Danzig’s article doesn’t just seek to dismantle Burton’s argument; whether he’s aware of this or not, it actively tries to undermine Burton and chip away at her credibility in a way that is quite frankly sexist. Danzig scolds Burton for “explain[ing] to Ashkenazi Jews the ‘true nature’ of their identity…” while simultaneously attempting to explain race and racism to a woman of color.
Throughout the piece, Danzig makes patronizing and deprecating statements that are also largely unsubstantiated. Examples include: “Burton’s arguments do not stand up to factual analysis;” “What she fails to recognize is that not every non-white group’s experiences are the same;” and, “That Burton imposes this unreasonable and clearly impossible standard on Ashkenazi Jews alone is an absurd and infuriatingly hypocritical exercise in moving the goalposts.”
Here is one illustrative example from Danzig’s piece:
“Burton also argues that ‘a white-passing black person may get some privilege due to their appearance, but will still be subject to systemic economic disparities.’ So would a ‘white-passing black person’ who is also incredibly rich no longer be African-American according to Burton?…Of course not. Wallet size does not determine one’s ethnic identity and to even imply such an argument is both offensive and silly as today’s rich person can be in the poorhouse tomorrow.”
Danzig’s analysis of Burton’s words aims to dismiss Burton’s argument about economic disparities as ridiculous with a quick and dismissive quip. My sense is that Danzig doesn’t necessarily think that Burton is saying that wealth determines race, but by asserting so in this manner, he actively attempts to undermine her argument about the limitations of white passing privilege. Attempting to undermine the credibility of a woman who has direct and varied experience in a subject with a quick rhetorical example is a classic tactic of mansplaining, which writer Rebecca Solnit described as “the intersection between overconfidence and cluelessness.” That’s at least partly what seems to be going on here.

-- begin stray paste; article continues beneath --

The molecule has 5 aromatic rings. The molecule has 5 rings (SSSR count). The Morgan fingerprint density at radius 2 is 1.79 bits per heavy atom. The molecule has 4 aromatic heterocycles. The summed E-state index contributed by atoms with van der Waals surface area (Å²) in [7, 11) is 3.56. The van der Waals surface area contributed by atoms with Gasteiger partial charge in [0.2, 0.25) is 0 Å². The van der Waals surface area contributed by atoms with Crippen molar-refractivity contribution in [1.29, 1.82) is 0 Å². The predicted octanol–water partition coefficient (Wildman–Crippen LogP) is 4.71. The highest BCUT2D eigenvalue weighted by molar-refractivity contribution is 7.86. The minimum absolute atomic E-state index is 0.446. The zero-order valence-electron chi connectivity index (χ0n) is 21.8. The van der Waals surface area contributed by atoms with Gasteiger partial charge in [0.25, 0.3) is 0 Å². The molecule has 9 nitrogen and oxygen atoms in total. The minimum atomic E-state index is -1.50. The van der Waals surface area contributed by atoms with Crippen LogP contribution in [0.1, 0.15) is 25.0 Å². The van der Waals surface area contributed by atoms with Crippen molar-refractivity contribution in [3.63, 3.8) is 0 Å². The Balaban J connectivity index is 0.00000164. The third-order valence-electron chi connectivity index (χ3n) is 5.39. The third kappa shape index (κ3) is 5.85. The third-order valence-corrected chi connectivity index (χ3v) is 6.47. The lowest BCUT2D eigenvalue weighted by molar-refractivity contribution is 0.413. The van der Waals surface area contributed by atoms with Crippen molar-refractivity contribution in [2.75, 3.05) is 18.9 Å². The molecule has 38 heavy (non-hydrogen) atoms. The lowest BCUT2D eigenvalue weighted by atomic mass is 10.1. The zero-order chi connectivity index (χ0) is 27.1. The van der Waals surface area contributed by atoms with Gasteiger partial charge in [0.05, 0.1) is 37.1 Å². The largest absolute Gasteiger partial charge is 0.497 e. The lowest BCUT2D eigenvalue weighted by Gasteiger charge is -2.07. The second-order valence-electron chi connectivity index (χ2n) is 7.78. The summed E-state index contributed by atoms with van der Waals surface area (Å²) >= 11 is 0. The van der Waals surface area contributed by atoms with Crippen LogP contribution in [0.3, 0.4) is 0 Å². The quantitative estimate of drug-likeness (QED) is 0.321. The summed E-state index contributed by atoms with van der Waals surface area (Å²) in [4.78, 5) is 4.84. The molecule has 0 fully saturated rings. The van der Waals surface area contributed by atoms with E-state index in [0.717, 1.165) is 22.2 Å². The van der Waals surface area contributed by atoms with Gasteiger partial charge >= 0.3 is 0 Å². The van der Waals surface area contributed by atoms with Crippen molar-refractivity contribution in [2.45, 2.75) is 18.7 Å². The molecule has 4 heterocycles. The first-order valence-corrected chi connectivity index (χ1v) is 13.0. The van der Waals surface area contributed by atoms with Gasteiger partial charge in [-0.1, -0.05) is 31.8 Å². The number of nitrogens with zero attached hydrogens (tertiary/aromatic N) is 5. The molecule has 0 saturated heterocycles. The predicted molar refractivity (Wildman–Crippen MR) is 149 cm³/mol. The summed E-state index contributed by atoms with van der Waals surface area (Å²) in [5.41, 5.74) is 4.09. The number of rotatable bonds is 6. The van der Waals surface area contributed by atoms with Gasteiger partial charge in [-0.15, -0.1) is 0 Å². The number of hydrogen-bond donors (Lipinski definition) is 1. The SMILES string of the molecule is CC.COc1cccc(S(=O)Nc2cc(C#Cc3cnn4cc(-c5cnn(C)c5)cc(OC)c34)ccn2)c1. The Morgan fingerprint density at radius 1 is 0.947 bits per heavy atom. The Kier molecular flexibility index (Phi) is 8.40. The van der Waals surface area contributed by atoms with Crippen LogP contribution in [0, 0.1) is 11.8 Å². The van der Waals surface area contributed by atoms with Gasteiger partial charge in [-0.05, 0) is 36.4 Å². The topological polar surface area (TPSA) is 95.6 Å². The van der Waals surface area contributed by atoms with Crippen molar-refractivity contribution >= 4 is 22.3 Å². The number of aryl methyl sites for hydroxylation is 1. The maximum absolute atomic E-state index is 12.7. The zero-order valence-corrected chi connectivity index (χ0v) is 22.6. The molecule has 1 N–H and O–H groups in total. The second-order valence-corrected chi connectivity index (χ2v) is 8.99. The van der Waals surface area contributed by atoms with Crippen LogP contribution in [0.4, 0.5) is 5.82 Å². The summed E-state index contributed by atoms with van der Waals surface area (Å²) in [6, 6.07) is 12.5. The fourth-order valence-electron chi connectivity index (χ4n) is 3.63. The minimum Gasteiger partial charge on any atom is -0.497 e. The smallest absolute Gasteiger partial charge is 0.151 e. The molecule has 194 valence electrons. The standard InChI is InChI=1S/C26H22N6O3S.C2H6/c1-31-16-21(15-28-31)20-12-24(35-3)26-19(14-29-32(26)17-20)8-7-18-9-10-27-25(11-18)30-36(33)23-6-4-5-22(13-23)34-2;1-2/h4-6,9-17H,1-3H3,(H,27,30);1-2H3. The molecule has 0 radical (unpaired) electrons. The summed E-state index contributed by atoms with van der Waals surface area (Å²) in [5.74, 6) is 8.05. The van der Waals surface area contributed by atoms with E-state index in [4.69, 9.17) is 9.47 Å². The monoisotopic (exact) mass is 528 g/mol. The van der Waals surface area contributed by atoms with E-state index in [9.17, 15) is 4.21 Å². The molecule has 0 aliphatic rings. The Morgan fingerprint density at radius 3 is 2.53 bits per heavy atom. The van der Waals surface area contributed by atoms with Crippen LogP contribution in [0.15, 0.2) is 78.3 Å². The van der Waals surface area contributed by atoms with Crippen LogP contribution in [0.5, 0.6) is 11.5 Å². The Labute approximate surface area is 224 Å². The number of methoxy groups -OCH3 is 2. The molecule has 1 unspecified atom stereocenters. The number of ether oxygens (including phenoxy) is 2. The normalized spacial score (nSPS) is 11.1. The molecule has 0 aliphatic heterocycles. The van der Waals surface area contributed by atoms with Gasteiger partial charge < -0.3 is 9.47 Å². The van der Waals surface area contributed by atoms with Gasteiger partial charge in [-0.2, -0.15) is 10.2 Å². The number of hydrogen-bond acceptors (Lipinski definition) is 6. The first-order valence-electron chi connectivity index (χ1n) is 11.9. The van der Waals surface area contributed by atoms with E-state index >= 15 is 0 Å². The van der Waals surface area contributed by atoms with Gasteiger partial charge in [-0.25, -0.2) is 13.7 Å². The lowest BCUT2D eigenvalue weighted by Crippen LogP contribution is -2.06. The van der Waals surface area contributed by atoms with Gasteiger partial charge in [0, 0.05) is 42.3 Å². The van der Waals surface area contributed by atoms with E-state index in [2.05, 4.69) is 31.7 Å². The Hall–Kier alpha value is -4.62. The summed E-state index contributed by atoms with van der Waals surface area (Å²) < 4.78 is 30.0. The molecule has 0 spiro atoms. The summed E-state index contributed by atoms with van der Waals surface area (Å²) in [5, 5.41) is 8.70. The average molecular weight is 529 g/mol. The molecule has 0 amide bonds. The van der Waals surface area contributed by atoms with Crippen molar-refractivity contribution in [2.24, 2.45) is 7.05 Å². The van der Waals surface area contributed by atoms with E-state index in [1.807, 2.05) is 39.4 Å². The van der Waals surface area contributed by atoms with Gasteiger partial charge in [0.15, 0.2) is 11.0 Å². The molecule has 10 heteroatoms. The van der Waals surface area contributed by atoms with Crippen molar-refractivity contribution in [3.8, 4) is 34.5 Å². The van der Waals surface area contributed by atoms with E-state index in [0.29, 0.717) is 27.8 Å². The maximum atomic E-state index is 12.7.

Since we can’t fully separate out various identity factors, we can also infer that since Danzig doesn’t recognize his own white privilege, he seems to believe that he can have equal or even higher footing than a person of color in a conversation about race. This is a perfect example of why Burton is right about the need for white Jews to stop describing themselves as “white-passing.” When we identify in this way, we claim an experience of oppression that isn’t ours.
Burton doesn’t need me, a white Jewish woman, to come to her rescue. But as a feminist, I do feel a responsibility to call out sexism when I see it. I also want to state unequivocally, and again, as a white Jewish woman, that the othering and discrimination that light-skinned American Jews experience isn’t, has never been, and will never be the same as the systemic racism that people of color in the United States experience on a daily basis.
I’m ready to move on from this particular debate, but I’m not ready to move on from larger conversations about gender, race, power and privilege — there’s still a lot of work to be done.